The term amortization of prior service cost refers to the systematic recognition of a pension expense in future periods resulting from a retroactive change to the plan's benefit formula. When a company modifies or amends their pension plan, accounting rules require the calculated prior service obligation to be amortized over the average remaining years of service for the plan's participants affected by the change.
Companies provide employees with a pension plan as part of a larger array of employment benefits. The FASB Statement of Financial Accounting Standards No. 87 requires firms to measure and disclose pension obligations as well as the performance and financial condition of their plans at the end of each accounting period.
When a company makes a change to their pension plan that affects a participant's future retirement benefit, it must recalculate the obligation earned by plan participants in prior years. This is referred to as a prior service cost.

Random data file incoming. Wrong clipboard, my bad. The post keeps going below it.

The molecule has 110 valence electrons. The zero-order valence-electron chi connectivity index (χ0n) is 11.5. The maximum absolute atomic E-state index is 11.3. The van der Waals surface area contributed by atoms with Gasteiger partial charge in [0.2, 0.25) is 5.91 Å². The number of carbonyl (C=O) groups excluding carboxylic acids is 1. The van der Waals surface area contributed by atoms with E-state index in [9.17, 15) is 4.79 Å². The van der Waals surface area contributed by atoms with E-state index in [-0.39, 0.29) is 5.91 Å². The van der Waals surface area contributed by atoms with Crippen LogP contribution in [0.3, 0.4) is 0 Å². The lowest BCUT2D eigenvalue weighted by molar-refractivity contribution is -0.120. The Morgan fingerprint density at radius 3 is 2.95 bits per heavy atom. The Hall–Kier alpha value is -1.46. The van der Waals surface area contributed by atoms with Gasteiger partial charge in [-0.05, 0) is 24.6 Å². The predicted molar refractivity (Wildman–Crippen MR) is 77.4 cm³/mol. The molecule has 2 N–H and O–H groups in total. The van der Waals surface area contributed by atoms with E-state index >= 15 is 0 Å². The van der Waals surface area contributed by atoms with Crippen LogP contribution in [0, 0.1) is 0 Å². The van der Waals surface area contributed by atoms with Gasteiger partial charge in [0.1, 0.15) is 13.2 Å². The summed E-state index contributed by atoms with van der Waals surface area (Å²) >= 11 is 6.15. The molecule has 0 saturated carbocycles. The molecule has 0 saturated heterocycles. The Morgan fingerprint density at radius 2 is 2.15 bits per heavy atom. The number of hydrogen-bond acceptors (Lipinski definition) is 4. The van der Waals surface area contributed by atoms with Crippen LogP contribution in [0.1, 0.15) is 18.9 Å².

Accounting rules require companies to amortize this increase in the pension obligation to pension expense. The amortization should occur over a future time span that aligns with the average remaining future service of the plan's participants that benefited from the amendments to the pension's formula.
In addition to prior service cost, the overall level of pension funding depends on variables such as the return on plan assets, interest costs, service costs, changes to the plan's formula, and the plan's gains and losses.
Company A recently amended their pension plan. The change in rule increased Company A's projected benefit obligation by $300,000. The amendment to the plan affected 100 of Company A's employees, and the average time until retirement for this group was ten years.
Accounting rules dictate Company A amortize this pension cost of $300,000 over ten years; thereby increasing its pension expense by $300,000 / 10 years, or $30,000 per year for the next ten years.
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